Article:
"In light of heightened interest in the Ukraine Security Assistance Initiative (USAI), I write to request your assistance and cooperation in identifying, preserving, and collecting documents and other records” regarding the aid, Paul Ney, the DOD's general counsel, wrote.
Ney noted that the records were needed “in responding to anticipated requests for such materials.”
Esper himself has sought to downplay the delay, brushing aside the length of the postponement. The department on June 18 announced the aid, but it was held up until Sept. 11.
“At this point, most of the money is out the door. And at no time or at any time has any delay in this money, this funding, affected U.S. national security,” Esper said Sept. 27 at the Pentagon.
Asked on Friday if there was a moment that he was aware of or had discussed the aid freeze, Esper once again sought to keep the Pentagon out of the controversy, telling reporters that he was "not going to add any fuel to the fire at this point in time."
"Congress is looking into this, obviously. An inquiry's underway. And we'll deal with this and answer all these questions in due course. But right now I'm trying to keep DOD out of this issue; it's a very political issue. And I want to just keep it at that right now," he said while traveling back to Washington from Louisville, Ky.
Hoffman emphasized on Thursday that "as the secretary stated, the brief pause in obligating funds did not negatively affect our national security."
O’Hanlon said such a message would presumably help the White House, as it suggests "that any delay was short and relatively inconsequential for the actual flow of materiel."
Trump, for his part, has acknowledged he delayed the money, citing alternate concerns about corruption and his belief that Europe is not contributing enough to Ukraine, though the Pentagon in a May letter said the DOD had certified that the nation had taken action against corruption.
But it is still unknown whether the White House directed the Pentagon to freeze its portion of the aid and when such a call would have come.
Reports have emerged that the Office of Management and Budget (OMB) directed the Pentagon to hold the money sometime before the July call, as Trump had ordered the office to do so to gain leverage over Ukraine.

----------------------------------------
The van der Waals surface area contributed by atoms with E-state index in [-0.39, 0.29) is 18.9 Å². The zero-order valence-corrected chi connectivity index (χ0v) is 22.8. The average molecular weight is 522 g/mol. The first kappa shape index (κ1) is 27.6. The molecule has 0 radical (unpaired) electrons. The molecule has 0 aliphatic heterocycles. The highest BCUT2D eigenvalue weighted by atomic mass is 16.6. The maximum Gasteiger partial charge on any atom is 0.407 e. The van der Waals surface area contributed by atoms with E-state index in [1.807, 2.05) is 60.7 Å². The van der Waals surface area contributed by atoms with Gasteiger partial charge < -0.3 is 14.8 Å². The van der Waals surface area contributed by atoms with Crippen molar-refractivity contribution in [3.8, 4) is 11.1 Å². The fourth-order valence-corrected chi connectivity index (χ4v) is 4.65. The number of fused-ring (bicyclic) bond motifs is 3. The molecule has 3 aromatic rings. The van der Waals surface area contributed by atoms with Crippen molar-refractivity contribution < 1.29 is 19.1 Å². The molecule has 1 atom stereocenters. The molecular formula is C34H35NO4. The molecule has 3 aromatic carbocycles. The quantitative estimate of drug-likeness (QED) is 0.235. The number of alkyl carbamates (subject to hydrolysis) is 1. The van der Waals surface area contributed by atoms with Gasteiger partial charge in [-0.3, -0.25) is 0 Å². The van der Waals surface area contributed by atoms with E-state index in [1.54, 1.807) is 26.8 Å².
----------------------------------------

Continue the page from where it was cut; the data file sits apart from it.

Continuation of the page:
Hoffman could not say what triggered the money’s delay and would not discuss the timing of conversations. He also would not confirm that the direction came from the OMB.
“That's going to be one of the things I'm not going to be able to get into, particularly between conversations between the department and the White House, in terms of the timing of notices or what was conveyed in that,” he said.
“There’s been no hint or allegation of any type of change in our process here at the department,” he said later, referring to the aid's approval process.
O’Hanlon said such a message from the Pentagon was smart “not only to protect itself but to drive home the idea that ... whatever holdup may have occurred with aid disbursements presumably wasn’t all that serious or significant since an agency that has some hand in the implementation of the actual policy wasn’t even aware of any delays.”
Pressed by reporters on Esper’s awareness of the call — which took place two days after he was sworn in as Defense secretary — Hoffman stressed that the Pentagon chief "has a solid working relationship with the president, with [Pompeo], with the national security adviser."
“The secretary has an incredibly busy schedule and is working on a number of different issues at any one time. He doesn’t spend most of his days sitting in on other people’s phone calls,” Hoffman said.
Hoffman added that the DOD is not planning any additional internal investigation into the matter.